by Earle R. Caley
The following article originally appeared in Stack's Numismatic Review, 1946, #2 (April). We thank Stack's for contributing this article to the public domain in 1946.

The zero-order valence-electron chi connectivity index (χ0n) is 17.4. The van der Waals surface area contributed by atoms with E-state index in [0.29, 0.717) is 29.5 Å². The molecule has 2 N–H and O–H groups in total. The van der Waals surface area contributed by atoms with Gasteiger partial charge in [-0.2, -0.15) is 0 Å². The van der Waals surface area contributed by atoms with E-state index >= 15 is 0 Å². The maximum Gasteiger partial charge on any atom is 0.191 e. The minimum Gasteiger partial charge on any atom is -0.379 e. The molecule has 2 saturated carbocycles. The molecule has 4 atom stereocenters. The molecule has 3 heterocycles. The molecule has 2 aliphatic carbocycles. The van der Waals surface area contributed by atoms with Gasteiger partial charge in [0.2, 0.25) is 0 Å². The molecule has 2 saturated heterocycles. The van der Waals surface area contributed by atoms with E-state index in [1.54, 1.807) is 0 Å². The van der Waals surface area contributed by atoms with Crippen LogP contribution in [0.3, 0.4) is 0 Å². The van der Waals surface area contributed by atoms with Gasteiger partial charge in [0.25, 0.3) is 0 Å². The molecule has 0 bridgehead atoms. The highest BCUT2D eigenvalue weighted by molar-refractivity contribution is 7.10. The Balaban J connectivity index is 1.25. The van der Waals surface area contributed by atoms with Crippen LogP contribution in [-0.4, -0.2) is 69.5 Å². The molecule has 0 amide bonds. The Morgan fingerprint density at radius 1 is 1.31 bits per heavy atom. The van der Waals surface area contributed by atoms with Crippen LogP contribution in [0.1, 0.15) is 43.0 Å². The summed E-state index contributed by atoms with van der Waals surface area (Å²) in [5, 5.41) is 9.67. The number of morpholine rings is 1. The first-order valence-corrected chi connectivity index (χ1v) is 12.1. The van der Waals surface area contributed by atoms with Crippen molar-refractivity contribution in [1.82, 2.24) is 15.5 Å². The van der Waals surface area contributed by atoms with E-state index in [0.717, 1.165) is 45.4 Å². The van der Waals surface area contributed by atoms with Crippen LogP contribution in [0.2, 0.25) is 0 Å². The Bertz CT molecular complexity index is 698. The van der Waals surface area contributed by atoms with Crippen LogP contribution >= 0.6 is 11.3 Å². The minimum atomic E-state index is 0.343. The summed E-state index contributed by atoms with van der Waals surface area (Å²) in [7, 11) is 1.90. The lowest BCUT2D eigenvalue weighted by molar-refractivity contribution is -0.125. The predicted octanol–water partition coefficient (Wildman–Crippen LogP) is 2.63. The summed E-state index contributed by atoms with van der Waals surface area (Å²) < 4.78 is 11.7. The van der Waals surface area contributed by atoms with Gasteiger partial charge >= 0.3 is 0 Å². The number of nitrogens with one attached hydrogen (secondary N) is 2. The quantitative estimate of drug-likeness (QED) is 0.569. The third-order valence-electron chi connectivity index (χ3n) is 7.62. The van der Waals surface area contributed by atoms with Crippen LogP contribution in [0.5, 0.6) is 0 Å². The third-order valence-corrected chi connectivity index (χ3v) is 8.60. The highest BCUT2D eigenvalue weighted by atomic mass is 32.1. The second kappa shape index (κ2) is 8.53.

Some time ago Mr. Harry J. Stein sent to me for examination an Alexandrian tetradrachm of abnormally low weight. This billon coin was of the common type issued in the second year of the reign of this emperor. There was no possibility that it was an electrotype and very little possibility that it was a forgery of any kind. The original observation of Mr. Stein was fully confirmed by me for the weight of this coin as determined on an accurate chemical balance was found to be only 7.16 grams. An ordinary specimen of the same type submitted by Mr. Stein for purpose of comparison was found to have a weight of 12.26 grams. The normal weight of Alexandrian tetradrachms of the second year of the reign of Vespasian, as indicated by the average of the weights of those listed in the work of Milne,  is 13.19 grams. Milne lists 15 such coins and their weights range from a low of 11.73 grams to a high of 14.22 grams. Hence the weight of the specimen in question is not only very much lower than the average weight of those in this list but is also much lower than even the lightest one.